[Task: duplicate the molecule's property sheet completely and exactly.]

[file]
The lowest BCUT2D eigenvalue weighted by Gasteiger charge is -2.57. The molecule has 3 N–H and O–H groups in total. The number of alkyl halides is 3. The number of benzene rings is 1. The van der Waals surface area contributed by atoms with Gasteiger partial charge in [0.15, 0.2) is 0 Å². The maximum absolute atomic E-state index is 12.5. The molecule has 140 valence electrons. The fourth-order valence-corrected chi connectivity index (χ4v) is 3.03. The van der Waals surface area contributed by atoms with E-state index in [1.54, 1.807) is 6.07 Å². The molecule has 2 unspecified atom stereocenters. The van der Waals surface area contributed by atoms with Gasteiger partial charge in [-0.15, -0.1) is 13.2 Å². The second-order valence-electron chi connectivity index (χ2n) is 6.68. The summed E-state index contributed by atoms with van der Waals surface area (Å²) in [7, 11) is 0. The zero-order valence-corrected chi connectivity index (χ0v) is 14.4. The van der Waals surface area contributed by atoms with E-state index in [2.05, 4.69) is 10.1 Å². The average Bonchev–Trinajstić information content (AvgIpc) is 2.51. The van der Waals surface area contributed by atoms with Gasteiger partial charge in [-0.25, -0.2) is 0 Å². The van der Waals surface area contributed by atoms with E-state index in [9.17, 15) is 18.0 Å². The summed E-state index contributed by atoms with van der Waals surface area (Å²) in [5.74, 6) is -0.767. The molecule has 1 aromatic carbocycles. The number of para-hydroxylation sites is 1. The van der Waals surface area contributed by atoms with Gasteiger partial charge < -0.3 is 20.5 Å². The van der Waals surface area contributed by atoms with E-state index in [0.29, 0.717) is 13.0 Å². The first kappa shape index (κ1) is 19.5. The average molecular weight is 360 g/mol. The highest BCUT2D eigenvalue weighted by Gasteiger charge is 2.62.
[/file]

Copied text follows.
The lowest BCUT2D eigenvalue weighted by Gasteiger charge is -2.57. The molecule has 3 N–H and O–H groups in total. The number of alkyl halides is 3. The number of benzene rings is 1. The van der Waals surface area contributed by atoms with Gasteiger partial charge in [0.15, 0.2) is 0 Å². The maximum absolute atomic E-state index is 12.5. The molecule has 140 valence electrons. The fourth-order valence-corrected chi connectivity index (χ4v) is 3.03. The van der Waals surface area contributed by atoms with E-state index in [1.54, 1.807) is 6.07 Å². The molecule has 2 unspecified atom stereocenters. The van der Waals surface area contributed by atoms with Gasteiger partial charge in [-0.15, -0.1) is 13.2 Å². The second-order valence-electron chi connectivity index (χ2n) is 6.68. The summed E-state index contributed by atoms with van der Waals surface area (Å²) in [7, 11) is 0. The zero-order valence-corrected chi connectivity index (χ0v) is 14.4. The van der Waals surface area contributed by atoms with E-state index in [2.05, 4.69) is 10.1 Å². The average Bonchev–Trinajstić information content (AvgIpc) is 2.51. The van der Waals surface area contributed by atoms with Gasteiger partial charge in [-0.25, -0.2) is 0 Å². The van der Waals surface area contributed by atoms with E-state index in [9.17, 15) is 18.0 Å². The summed E-state index contributed by atoms with van der Waals surface area (Å²) in [5.74, 6) is -0.767. The molecule has 1 aromatic carbocycles. The number of para-hydroxylation sites is 1. The van der Waals surface area contributed by atoms with Gasteiger partial charge < -0.3 is 20.5 Å². The van der Waals surface area contributed by atoms with E-state index in [0.29, 0.717) is 13.0 Å². The first kappa shape index (κ1) is 19.5. The average molecular weight is 360 g/mol. The highest BCUT2D eigenvalue weighted by Gasteiger charge is 2.62.